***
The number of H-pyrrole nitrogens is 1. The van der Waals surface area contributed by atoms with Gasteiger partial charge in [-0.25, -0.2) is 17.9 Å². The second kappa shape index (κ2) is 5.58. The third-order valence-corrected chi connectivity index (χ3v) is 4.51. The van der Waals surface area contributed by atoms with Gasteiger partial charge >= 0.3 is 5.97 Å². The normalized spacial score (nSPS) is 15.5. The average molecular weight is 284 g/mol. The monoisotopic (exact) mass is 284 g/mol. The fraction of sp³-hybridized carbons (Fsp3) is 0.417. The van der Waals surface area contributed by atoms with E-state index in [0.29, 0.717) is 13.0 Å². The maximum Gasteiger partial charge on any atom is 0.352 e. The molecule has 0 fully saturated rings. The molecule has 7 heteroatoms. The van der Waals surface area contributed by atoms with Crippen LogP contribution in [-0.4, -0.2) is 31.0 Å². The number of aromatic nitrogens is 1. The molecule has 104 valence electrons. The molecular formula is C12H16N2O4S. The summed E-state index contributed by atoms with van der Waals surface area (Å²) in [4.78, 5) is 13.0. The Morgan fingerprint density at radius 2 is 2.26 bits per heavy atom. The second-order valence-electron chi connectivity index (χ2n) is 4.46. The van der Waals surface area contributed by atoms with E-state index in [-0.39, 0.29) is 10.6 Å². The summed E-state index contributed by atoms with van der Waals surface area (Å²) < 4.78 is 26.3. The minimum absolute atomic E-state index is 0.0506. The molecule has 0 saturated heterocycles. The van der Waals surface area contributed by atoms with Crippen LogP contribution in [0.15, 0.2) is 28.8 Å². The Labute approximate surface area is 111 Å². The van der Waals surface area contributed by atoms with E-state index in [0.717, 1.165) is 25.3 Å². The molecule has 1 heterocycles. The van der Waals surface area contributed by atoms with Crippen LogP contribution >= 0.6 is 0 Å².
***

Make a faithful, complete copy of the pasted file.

The number of H-pyrrole nitrogens is 1. The van der Waals surface area contributed by atoms with Gasteiger partial charge in [-0.25, -0.2) is 17.9 Å². The second kappa shape index (κ2) is 5.58. The third-order valence-corrected chi connectivity index (χ3v) is 4.51. The van der Waals surface area contributed by atoms with Gasteiger partial charge >= 0.3 is 5.97 Å². The normalized spacial score (nSPS) is 15.5. The average molecular weight is 284 g/mol. The monoisotopic (exact) mass is 284 g/mol. The fraction of sp³-hybridized carbons (Fsp3) is 0.417. The van der Waals surface area contributed by atoms with E-state index in [0.29, 0.717) is 13.0 Å². The maximum Gasteiger partial charge on any atom is 0.352 e. The molecule has 0 fully saturated rings. The molecule has 7 heteroatoms. The van der Waals surface area contributed by atoms with Crippen LogP contribution in [-0.4, -0.2) is 31.0 Å². The number of aromatic nitrogens is 1. The molecule has 104 valence electrons. The molecular formula is C12H16N2O4S. The summed E-state index contributed by atoms with van der Waals surface area (Å²) in [4.78, 5) is 13.0. The Morgan fingerprint density at radius 2 is 2.26 bits per heavy atom. The second-order valence-electron chi connectivity index (χ2n) is 4.46. The van der Waals surface area contributed by atoms with E-state index in [-0.39, 0.29) is 10.6 Å². The summed E-state index contributed by atoms with van der Waals surface area (Å²) < 4.78 is 26.3. The minimum absolute atomic E-state index is 0.0506. The molecule has 0 saturated heterocycles. The van der Waals surface area contributed by atoms with Crippen LogP contribution in [0.15, 0.2) is 28.8 Å². The Labute approximate surface area is 111 Å². The van der Waals surface area contributed by atoms with E-state index in [0.717, 1.165) is 25.3 Å². The molecule has 1 heterocycles. The van der Waals surface area contributed by atoms with Crippen LogP contribution >= 0.6 is 0 Å².